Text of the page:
2019 Tax Preparation Checklist For Small Business & Personal Tax Returns
Good financial reporting is essential to help businesses avoid audits. The two primary financial statements needed will be the balance sheet and income statement. The balance sheet enables you to determine your company’s net worth by listing all your assets, liabilities and the equity you have in the company. The income statement shows the company’s income and expenses, and it calculates your net income or loss.
Verify your figures:
The balance sheet shows you the assets (property owned by the business), liabilities (debt obligation of the business) and your equity (your business assets less all debt)
- Verify balance sheet accounts are reconciled. Make sure that your income and expenses match official bank statements, use the reconciliation discrepancy report to troubleshoot accounts that don’t add up
- Match bank account (checking, savings and credit card) statements to balance sheet balances
- Match loan statements to balance sheet balances ensuring interest is an expense and loan payment decrease the liability
The income statement captures all business income and expenses providing you with your net income
- Look for all business expenses paid with personal funds- you want to make sure and account for all business expenses possible as this could lower your tax liability
- Make sure all personal expenses paid from the business are properly recorded – if the IRS suspects that your small business deductions are personal expenses, you are in danger of an IRS audit.
- Make sure that expenses have been categorized accordingly. Use the reclassify transaction tool to clean up any misclassified transactions, also check for uncategorized expenses. For example, coffee purchased for office use could be an office expense and coffee with a client goes to Meals subject to only a 50% deduction in your tax return.
Total Cost of Goods Sold for the year
- Review your inventory and make necessary adjustments
Payroll Summary report ensures that your tax liabilities match your quarterly payroll returns.
Mileage Log – make sure is up to date, note that this is one of the first areas looked at by the IRS when audited. You want to make a note of all your driven miles for business and personal use, don’t forget extra expenses for parking and tolls.
Fixed Assets is property used long-term such as vehicles, equipment, machinery, and buildings used in the production of income which gradually loses value over time. This decrease in value is called depreciation.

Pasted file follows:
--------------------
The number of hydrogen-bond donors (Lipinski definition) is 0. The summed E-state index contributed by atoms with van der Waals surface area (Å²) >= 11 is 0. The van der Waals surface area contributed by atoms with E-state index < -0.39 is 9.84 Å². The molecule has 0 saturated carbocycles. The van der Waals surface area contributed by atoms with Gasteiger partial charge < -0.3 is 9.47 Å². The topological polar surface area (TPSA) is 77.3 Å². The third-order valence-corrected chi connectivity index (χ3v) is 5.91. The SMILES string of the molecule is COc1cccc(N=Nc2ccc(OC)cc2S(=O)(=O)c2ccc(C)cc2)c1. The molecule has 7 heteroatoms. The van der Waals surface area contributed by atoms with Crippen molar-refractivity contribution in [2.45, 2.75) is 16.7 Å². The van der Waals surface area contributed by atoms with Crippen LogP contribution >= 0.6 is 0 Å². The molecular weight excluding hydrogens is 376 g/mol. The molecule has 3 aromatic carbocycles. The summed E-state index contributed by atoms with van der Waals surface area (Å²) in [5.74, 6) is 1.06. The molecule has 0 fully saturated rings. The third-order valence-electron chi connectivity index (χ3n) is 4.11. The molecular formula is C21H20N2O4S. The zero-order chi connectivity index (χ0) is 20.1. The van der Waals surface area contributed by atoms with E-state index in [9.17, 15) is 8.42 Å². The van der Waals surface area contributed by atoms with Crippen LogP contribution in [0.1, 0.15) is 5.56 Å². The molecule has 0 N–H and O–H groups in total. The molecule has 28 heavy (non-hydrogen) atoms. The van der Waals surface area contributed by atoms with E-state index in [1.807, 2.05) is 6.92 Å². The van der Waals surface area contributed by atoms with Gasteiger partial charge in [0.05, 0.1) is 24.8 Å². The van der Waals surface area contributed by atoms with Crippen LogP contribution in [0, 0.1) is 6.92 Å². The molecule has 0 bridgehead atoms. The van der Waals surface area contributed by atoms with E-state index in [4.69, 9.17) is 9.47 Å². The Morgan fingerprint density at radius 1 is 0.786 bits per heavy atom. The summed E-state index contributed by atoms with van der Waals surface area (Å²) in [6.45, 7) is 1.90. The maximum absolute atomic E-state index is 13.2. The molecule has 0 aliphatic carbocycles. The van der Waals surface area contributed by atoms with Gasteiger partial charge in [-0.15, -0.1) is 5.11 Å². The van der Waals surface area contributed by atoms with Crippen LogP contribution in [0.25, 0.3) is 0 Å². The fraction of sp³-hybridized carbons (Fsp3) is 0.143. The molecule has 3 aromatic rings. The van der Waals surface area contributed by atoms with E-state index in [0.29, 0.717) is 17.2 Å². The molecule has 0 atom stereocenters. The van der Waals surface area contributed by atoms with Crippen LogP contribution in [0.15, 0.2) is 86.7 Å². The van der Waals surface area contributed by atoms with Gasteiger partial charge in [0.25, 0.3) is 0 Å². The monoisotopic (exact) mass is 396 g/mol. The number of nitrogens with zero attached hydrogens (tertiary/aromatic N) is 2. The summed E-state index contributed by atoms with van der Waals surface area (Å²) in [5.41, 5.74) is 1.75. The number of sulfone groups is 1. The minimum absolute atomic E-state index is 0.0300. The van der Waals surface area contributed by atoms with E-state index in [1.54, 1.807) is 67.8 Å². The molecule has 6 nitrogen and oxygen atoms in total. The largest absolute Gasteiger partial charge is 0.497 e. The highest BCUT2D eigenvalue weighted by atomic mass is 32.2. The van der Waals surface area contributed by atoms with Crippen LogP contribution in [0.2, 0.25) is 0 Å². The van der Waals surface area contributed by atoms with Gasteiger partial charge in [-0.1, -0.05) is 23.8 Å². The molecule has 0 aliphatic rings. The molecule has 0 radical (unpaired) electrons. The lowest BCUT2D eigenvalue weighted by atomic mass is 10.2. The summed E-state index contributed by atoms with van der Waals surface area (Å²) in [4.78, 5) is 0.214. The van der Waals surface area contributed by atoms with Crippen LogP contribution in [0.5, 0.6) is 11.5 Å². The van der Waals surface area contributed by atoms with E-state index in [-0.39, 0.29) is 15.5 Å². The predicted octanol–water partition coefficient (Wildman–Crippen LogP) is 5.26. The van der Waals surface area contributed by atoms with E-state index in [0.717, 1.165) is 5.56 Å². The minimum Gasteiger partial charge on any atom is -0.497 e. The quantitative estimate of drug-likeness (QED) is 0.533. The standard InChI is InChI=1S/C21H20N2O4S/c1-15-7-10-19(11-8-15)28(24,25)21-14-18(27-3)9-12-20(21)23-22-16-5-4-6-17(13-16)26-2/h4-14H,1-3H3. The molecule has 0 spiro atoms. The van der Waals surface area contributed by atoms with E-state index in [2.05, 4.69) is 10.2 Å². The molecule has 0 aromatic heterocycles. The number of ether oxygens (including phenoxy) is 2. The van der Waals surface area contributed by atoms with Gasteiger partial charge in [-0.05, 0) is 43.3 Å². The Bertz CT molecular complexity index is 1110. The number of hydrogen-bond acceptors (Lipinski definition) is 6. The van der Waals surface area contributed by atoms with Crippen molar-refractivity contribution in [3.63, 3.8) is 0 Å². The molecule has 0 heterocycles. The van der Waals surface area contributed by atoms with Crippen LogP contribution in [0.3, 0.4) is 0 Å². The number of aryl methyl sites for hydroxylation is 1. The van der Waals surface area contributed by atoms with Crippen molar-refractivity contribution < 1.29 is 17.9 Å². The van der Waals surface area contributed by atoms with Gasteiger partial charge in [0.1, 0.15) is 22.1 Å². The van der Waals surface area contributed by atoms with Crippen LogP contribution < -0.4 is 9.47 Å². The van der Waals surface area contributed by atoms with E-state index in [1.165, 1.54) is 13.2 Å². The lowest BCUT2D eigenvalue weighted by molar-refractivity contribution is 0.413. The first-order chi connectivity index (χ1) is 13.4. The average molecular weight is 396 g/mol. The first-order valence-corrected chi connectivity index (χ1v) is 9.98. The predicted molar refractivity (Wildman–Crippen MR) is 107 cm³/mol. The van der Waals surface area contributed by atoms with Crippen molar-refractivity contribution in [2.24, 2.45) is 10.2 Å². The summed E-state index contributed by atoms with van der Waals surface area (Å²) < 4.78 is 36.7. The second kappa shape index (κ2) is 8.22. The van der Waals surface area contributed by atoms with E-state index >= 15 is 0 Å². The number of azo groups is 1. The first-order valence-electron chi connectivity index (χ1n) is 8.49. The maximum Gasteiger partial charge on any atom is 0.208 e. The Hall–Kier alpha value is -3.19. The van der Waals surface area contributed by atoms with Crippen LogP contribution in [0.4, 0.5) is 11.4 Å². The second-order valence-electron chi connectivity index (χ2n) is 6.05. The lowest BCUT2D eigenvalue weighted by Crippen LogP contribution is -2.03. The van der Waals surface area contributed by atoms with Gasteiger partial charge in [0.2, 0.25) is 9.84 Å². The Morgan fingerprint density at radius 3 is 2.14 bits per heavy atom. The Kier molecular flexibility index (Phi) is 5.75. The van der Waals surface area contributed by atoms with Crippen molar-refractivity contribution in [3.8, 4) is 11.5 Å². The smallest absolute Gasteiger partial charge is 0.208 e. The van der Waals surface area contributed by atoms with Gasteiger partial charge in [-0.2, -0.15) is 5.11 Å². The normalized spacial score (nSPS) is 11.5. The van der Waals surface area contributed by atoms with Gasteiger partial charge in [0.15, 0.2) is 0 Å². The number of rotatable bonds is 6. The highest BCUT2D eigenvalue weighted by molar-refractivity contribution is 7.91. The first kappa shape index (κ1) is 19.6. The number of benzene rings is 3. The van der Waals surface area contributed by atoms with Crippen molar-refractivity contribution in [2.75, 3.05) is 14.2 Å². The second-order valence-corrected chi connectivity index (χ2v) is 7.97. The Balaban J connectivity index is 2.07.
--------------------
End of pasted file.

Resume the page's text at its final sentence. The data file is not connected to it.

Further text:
Make sure assets are correctly recorded, new acquisitions as well as dispositions. Keep records that show:
- When and how assets were acquired
- Purchase price, cost of any improvements
- Section 179 deduction taken
- Deductions are taken for depreciation
- Deductions are taken for casualty losses (such as losses from fire or storms
- When and how you disposed of an asset
- Selling price
- Expenses of sale
Note any changes in ownership. Make sure to have up to date information to create correct K-1’s for all owners.
Verify employee and vendor information as it must be correct to issue W-2’s and 1099-MISC forms due by January 31st
Last year’s Federal and State Tax Returns
In addition to the above list, Schedule-C filers need their personal information too…
Sole Proprietors tend to use a home office; there are two basic requirements: regular and exclusive use of the area and must be the principal place of business. The deduction is based on the percentage of your home devoted to business use only; below is a list of items you will need to help you figure out that amount.
- Square footage of living area of the home
- Square footage of office space
- Repairs to the office area
- Homeowner’s insurance
- Home mortgage interest
- Property taxes
Personal records: full legal names, Social Security number and date of birth for every person included in your tax return, driver license for primary taxpayer and spouse
Income records: 1099-MISC forms, W-2’s, K-1’s, interest, dividends income, sale of stock Form 1099-B
Rental income and expenses (cost, date placed in service- for depreciation calculation)
Estimated tax payments made for Federal and State taxes
IRA Contribution information Form 5498
Charitable Contributions made by your business and personal, don’t forget to add mileage driven for voluntary work and anything over $250 value needs a receipt.
Health Care Expenses that exceed 7.5% of Adjusted Gross Income don’t forget to include mileage driven to doctor appointments
Health insurance coverage Form 1095 or ECN (exemption certificate number) provided by the marketplace for each member in your household if they qualify
Education expenses, paid tuition Form 1098-T and student loan interest paid Form 1098-E. List of itemized qualified educational expenses and records of any scholarships received
Child and Dependent Care Expenses to include name, address, Tax ID or SSN of the provide
Energy-efficient home improvements may be deductible, bring in your receipts.